Loan Market Observations
After 95 straight weeks of retail inflows into the floating rate loan asset class, the loan market has experienced two weeks of redemptions from retail investors. The shift, coupled with an increase in the supply of new issuance, has created a slight weakness in loan prices that could persist for the short term. Importantly, there is no change in loan credit fundamentals, which remain healthy.
The recent shift is largely driven by many investors who already have an allocation to the loan asset class (so there are fewer investors to allocate new money), and the tightening of Treasury rates to start the year. With Treasuries not widening as many anticipated, the threat of rising rates is marginally less important in investors’ eyes in the near term, and hence, the loan market has become less attractive or necessary.
In our view, investors who redeem now are losing sight of the long-term strategic rationale of the floating rate loan asset class, which remains solidly intact. Specifically:
- Loans continue to be a natural hedge against rising rates. While rates (both long and short) have not yet increased, it is prudent to manage rate risk within a fixed income portfolio.
- Downside protection created by loan seniority and collateral can assist in managing credit risk.
- Correlation of loans to traditional fixed income asset classes remains low (in fact, loans are negatively correlated to U.S. Treasuries), adding diversification.
- Loan yields, while lower than a year ago, remain attractive, especially in relation to other fixed income classes currently.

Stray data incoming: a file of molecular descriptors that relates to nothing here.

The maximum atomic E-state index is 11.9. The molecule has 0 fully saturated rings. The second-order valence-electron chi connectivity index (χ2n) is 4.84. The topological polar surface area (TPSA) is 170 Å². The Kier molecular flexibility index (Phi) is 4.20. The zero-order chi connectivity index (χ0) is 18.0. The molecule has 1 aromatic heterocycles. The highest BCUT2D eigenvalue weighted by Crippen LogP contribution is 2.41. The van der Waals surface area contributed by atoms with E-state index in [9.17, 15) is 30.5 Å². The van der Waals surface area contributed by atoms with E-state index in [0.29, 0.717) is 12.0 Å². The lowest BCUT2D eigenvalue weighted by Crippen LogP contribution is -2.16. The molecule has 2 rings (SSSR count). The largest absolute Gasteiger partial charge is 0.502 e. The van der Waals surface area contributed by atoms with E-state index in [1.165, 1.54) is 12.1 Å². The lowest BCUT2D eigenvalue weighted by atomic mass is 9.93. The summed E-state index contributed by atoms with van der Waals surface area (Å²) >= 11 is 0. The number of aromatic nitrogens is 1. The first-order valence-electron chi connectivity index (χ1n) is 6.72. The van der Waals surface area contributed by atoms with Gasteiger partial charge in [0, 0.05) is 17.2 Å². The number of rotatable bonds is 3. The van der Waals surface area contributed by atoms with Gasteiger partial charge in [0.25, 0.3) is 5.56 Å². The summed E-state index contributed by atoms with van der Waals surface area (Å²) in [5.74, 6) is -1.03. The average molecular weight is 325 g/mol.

Loans continue to be well positioned as an interest rate mitigation tool, as well as for providing current yield. We are still calling for full-year total return to be largely the coupon (4% area). With the investment thesis intact, it is our view that investors may wish to consider an allocation to the loan asset class.
Bank Loan Risks: Debt securities are subject to various risks, the most prominent of which are credit and interest rate risk. The issuer of a security may fail to make payments in a timely manner. Values of debt securities may rise and fall in response to changes in interest rates. This risk may be enhanced with longer-term maturities. There may be no ready market for loan participation interests. The fund may have to sell the interests at a substantial discount. Such interests are subject to the credit risk of the underlying corporate borrower. There is a greater level of credit risk and price volatility involved with high yield securities than investment grade securities. When a fund leverages its portfolio, the value of its shares may be more volatile and all other risks may be compounded. Certain securities may be difficult to sell at a time and price beneficial to the fund.
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